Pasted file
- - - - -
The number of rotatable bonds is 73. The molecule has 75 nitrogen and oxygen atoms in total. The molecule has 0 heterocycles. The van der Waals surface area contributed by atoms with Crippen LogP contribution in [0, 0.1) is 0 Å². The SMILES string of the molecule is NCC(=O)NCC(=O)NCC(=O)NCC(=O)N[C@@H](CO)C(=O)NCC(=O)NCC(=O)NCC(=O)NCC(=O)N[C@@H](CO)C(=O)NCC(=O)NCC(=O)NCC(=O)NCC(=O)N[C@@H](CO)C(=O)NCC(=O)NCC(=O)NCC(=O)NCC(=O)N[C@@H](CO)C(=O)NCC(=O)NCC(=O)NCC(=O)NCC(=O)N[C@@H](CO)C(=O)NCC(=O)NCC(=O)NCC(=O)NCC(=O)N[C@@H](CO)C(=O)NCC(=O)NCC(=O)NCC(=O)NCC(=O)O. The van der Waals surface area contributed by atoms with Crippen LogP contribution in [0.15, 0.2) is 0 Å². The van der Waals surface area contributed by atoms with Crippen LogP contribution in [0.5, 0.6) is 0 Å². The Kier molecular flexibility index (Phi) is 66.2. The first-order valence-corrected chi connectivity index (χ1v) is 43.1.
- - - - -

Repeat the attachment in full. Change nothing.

The number of rotatable bonds is 73. The molecule has 75 nitrogen and oxygen atoms in total. The molecule has 0 heterocycles. The van der Waals surface area contributed by atoms with Crippen LogP contribution in [0, 0.1) is 0 Å². The SMILES string of the molecule is NCC(=O)NCC(=O)NCC(=O)NCC(=O)N[C@@H](CO)C(=O)NCC(=O)NCC(=O)NCC(=O)NCC(=O)N[C@@H](CO)C(=O)NCC(=O)NCC(=O)NCC(=O)NCC(=O)N[C@@H](CO)C(=O)NCC(=O)NCC(=O)NCC(=O)NCC(=O)N[C@@H](CO)C(=O)NCC(=O)NCC(=O)NCC(=O)NCC(=O)N[C@@H](CO)C(=O)NCC(=O)NCC(=O)NCC(=O)NCC(=O)N[C@@H](CO)C(=O)NCC(=O)NCC(=O)NCC(=O)NCC(=O)O. The van der Waals surface area contributed by atoms with Crippen LogP contribution in [0.15, 0.2) is 0 Å². The van der Waals surface area contributed by atoms with Crippen LogP contribution in [0.5, 0.6) is 0 Å². The Kier molecular flexibility index (Phi) is 66.2. The first-order valence-corrected chi connectivity index (χ1v) is 43.1.